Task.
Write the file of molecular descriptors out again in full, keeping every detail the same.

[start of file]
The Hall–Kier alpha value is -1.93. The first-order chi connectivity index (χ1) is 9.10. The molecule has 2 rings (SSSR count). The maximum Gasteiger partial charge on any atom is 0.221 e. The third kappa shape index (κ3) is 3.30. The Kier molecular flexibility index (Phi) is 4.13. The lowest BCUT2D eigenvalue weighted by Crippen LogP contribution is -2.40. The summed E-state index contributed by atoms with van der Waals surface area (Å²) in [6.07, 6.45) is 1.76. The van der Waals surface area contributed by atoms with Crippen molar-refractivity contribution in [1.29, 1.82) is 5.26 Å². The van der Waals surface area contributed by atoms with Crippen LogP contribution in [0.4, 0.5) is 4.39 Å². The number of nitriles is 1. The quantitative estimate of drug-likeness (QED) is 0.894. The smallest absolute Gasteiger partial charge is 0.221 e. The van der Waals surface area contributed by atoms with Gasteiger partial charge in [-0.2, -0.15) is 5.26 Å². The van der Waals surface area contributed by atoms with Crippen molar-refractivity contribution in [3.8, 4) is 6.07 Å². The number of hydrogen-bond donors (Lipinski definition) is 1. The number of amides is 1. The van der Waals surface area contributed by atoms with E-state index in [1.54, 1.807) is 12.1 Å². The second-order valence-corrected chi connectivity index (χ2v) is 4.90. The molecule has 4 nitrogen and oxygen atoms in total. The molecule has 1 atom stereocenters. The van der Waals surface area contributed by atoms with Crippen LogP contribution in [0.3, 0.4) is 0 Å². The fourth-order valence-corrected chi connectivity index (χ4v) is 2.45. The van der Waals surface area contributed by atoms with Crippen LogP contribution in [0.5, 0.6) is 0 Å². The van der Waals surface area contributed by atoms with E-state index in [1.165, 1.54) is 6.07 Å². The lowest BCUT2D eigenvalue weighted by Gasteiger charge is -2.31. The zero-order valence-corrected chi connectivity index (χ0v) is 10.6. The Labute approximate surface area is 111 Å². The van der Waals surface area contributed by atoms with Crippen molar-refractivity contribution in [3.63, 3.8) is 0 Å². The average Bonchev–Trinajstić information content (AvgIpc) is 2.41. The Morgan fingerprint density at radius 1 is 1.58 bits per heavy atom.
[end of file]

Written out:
The Hall–Kier alpha value is -1.93. The first-order chi connectivity index (χ1) is 9.10. The molecule has 2 rings (SSSR count). The maximum Gasteiger partial charge on any atom is 0.221 e. The third kappa shape index (κ3) is 3.30. The Kier molecular flexibility index (Phi) is 4.13. The lowest BCUT2D eigenvalue weighted by Crippen LogP contribution is -2.40. The summed E-state index contributed by atoms with van der Waals surface area (Å²) in [6.07, 6.45) is 1.76. The van der Waals surface area contributed by atoms with Crippen molar-refractivity contribution in [1.29, 1.82) is 5.26 Å². The van der Waals surface area contributed by atoms with Crippen LogP contribution in [0.4, 0.5) is 4.39 Å². The number of nitriles is 1. The quantitative estimate of drug-likeness (QED) is 0.894. The smallest absolute Gasteiger partial charge is 0.221 e. The van der Waals surface area contributed by atoms with Gasteiger partial charge in [-0.2, -0.15) is 5.26 Å². The van der Waals surface area contributed by atoms with Crippen molar-refractivity contribution in [3.8, 4) is 6.07 Å². The number of hydrogen-bond donors (Lipinski definition) is 1. The number of amides is 1. The van der Waals surface area contributed by atoms with E-state index in [1.54, 1.807) is 12.1 Å². The second-order valence-corrected chi connectivity index (χ2v) is 4.90. The molecule has 4 nitrogen and oxygen atoms in total. The molecule has 1 atom stereocenters. The van der Waals surface area contributed by atoms with Crippen LogP contribution in [0.3, 0.4) is 0 Å². The fourth-order valence-corrected chi connectivity index (χ4v) is 2.45. The van der Waals surface area contributed by atoms with Crippen LogP contribution in [0.5, 0.6) is 0 Å². The van der Waals surface area contributed by atoms with E-state index in [1.165, 1.54) is 6.07 Å². The lowest BCUT2D eigenvalue weighted by Gasteiger charge is -2.31. The zero-order valence-corrected chi connectivity index (χ0v) is 10.6. The Labute approximate surface area is 111 Å². The van der Waals surface area contributed by atoms with Crippen molar-refractivity contribution in [3.63, 3.8) is 0 Å². The average Bonchev–Trinajstić information content (AvgIpc) is 2.41. The Morgan fingerprint density at radius 1 is 1.58 bits per heavy atom.